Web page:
Wills Trust Estates atty now admits settling an intestate proceeding improperly. Is this legal malpractice?

Asked 10 months ago - New York, NY

Atty gave heirs (all related family members in different relationship to the deceased) an equal part of the estate. I told atty in writing (email) that disbursement was not in accordance with the law pertaining to intestacy and included a sample of the proper disbursement of the funds. Atty told me I was wrong. Surrogate Court discovered the error upon reviewing the file for closing. Atty suggested recouping money from overpaid heirs (less than $10,000 each). Overpaid heirs are not in financial position to refund the money. Furthermore, underpaid heirs do not want to hurt these family members. We want the attorney to make all necessary financial restitution to the underpaid heirs. Court has scheduled a conference. Note: atty has discussed situation with underpaid heirs only.

Attorney answers (5)

  1. Jacqueline Marie Thomas

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    Contributor Level 3

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    Answered . You do not say how many heirs were underpaid and how many were overpaid. You might consider suggesting that the lawyer repay the underpaid heirs out of his or her fee. Failing that, you may very well have a claim against the Lawyer.

    Please note that I do not have enough facts to render legal advice on this issue. No attorney client... more
  2. Eric Edward Rothstein

    Contributor Level 20

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    Answered . Unless the court can work it out, the underpaid heirs should hire a legal malpractice lawyer and consider suing the attorney.

    Feel free to contact me at (212) 577-9797 or by email at: Eric@RothsteinLawNY.com. I am a former federal and... more
  3. Peter Christopher Lomtevas

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    Answered . I don't believe a math error in an estate case is malpractice.

    Good luck.

  4. John P Corrigan

    Contributor Level 19

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    Answered . My colleagues all give good answers. I only add that when a distribution is made such as you describe it is normal practice to have the beneficiary sign a receipt and release agreement that may contain a 'claw-back" clause which means the error (malpractice) can be corrected by having the overpaid disgorge as per the receipt and release agreement terms, thereby not making it the attorney problem but the overpaid to figure out what to do to come up with the funds. If such is in place then you will not likely get the attorney to pony up the difference jut because you feel badly for the overpaid having to refund the monies they are not entitled. You could leave it as is and enter into a Stipulation of Settlement among all overpaid and underpaid to leave things as they are....and then ask the attorney to do this aspect for free and give a refund of some portion of his fee for the problem if he is unwilling to dig deep to fix it as you are hoping will be the legal mandate by the Surrogate's Court.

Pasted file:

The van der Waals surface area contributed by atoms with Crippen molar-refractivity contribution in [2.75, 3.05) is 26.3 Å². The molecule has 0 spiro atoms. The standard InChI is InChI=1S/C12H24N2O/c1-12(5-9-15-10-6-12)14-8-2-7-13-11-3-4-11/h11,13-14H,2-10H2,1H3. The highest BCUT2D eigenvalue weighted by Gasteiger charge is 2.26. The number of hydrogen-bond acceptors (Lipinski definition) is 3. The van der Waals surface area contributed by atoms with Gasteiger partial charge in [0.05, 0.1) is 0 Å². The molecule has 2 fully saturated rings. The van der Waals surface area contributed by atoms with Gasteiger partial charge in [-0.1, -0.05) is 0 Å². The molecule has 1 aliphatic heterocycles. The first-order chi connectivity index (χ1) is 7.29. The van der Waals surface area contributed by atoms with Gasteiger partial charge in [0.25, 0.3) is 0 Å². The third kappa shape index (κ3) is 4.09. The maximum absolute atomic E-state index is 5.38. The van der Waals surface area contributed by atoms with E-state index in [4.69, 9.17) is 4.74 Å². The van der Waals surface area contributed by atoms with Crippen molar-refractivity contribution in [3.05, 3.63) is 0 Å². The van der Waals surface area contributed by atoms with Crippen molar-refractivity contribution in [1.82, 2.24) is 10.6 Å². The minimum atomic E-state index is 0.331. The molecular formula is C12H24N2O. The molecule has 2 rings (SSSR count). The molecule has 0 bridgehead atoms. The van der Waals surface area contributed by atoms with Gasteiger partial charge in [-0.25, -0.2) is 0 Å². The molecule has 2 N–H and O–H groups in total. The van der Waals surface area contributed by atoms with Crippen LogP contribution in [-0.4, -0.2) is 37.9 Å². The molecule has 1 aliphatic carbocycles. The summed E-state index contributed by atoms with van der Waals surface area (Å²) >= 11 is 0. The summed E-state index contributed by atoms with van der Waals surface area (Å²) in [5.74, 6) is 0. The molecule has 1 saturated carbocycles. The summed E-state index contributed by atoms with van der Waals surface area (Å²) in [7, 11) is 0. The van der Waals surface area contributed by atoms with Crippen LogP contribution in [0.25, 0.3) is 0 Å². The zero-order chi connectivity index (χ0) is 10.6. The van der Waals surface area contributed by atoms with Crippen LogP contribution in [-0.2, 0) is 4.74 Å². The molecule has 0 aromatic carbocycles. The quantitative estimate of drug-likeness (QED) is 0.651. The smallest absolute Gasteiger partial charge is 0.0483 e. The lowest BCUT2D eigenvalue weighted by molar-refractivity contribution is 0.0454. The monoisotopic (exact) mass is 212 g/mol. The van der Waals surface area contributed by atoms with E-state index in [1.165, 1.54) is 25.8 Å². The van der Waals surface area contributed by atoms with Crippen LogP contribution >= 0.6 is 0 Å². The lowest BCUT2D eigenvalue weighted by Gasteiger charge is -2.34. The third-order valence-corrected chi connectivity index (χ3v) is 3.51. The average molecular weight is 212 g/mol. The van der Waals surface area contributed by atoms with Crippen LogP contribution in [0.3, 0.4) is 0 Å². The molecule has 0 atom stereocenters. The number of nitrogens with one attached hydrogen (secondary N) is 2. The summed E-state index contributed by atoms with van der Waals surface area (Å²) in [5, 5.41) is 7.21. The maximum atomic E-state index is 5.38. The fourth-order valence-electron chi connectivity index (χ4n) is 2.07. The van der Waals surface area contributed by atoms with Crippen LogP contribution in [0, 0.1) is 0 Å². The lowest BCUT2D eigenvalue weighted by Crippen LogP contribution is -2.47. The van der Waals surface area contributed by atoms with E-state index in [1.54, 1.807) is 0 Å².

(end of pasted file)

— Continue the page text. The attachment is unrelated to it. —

My answer is not intended to be giving legal advice and this topic can be a complex area where the advice of a... more
  5. Samuel Cohen

    Contributor Level 20

    2

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    Answered . Retain your own counsel to attend the conference with you. Do not go unrepresented.

    We can be reached at 215-545-2201. Our firm has lawyers licensed to practice in Pennsylvania and New Jersey and in... more

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